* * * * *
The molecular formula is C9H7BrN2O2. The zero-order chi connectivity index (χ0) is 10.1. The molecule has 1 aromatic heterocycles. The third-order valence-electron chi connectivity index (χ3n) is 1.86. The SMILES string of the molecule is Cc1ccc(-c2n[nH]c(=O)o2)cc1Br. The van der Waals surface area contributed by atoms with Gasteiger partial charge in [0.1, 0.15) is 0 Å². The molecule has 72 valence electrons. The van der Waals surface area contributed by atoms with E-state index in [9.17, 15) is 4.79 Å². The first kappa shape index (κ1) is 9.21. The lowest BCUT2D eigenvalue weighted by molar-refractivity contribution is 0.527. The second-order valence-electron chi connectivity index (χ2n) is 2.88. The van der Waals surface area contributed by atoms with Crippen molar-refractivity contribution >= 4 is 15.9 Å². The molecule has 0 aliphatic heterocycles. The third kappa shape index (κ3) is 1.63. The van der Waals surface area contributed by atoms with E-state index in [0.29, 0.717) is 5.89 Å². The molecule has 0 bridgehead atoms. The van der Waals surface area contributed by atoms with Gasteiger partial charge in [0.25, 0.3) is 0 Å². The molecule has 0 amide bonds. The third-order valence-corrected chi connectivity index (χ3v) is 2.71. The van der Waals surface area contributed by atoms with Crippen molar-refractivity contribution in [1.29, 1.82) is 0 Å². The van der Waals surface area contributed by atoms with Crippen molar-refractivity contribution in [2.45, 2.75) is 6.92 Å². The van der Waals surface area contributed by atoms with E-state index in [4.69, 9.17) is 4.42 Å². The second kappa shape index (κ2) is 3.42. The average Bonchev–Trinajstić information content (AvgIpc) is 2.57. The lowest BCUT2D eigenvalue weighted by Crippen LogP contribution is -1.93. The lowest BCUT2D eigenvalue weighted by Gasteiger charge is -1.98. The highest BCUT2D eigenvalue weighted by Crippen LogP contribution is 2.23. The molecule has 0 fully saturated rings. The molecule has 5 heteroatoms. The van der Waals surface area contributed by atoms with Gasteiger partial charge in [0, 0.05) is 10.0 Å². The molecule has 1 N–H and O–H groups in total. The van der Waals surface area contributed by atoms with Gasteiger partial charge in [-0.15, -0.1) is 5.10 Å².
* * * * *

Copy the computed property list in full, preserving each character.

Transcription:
The molecular formula is C9H7BrN2O2. The zero-order chi connectivity index (χ0) is 10.1. The molecule has 1 aromatic heterocycles. The third-order valence-electron chi connectivity index (χ3n) is 1.86. The SMILES string of the molecule is Cc1ccc(-c2n[nH]c(=O)o2)cc1Br. The van der Waals surface area contributed by atoms with Gasteiger partial charge in [0.1, 0.15) is 0 Å². The molecule has 72 valence electrons. The van der Waals surface area contributed by atoms with E-state index in [9.17, 15) is 4.79 Å². The first kappa shape index (κ1) is 9.21. The lowest BCUT2D eigenvalue weighted by molar-refractivity contribution is 0.527. The second-order valence-electron chi connectivity index (χ2n) is 2.88. The van der Waals surface area contributed by atoms with Crippen molar-refractivity contribution >= 4 is 15.9 Å². The molecule has 0 aliphatic heterocycles. The third kappa shape index (κ3) is 1.63. The van der Waals surface area contributed by atoms with E-state index in [0.29, 0.717) is 5.89 Å². The molecule has 0 bridgehead atoms. The van der Waals surface area contributed by atoms with Gasteiger partial charge in [0.25, 0.3) is 0 Å². The molecule has 0 amide bonds. The third-order valence-corrected chi connectivity index (χ3v) is 2.71. The van der Waals surface area contributed by atoms with Crippen molar-refractivity contribution in [1.29, 1.82) is 0 Å². The van der Waals surface area contributed by atoms with Crippen molar-refractivity contribution in [2.45, 2.75) is 6.92 Å². The van der Waals surface area contributed by atoms with E-state index in [4.69, 9.17) is 4.42 Å². The second kappa shape index (κ2) is 3.42. The average Bonchev–Trinajstić information content (AvgIpc) is 2.57. The lowest BCUT2D eigenvalue weighted by Crippen LogP contribution is -1.93. The lowest BCUT2D eigenvalue weighted by Gasteiger charge is -1.98. The highest BCUT2D eigenvalue weighted by Crippen LogP contribution is 2.23. The molecule has 0 fully saturated rings. The molecule has 5 heteroatoms. The van der Waals surface area contributed by atoms with Gasteiger partial charge in [0, 0.05) is 10.0 Å². The molecule has 1 N–H and O–H groups in total. The van der Waals surface area contributed by atoms with Gasteiger partial charge in [-0.15, -0.1) is 5.10 Å².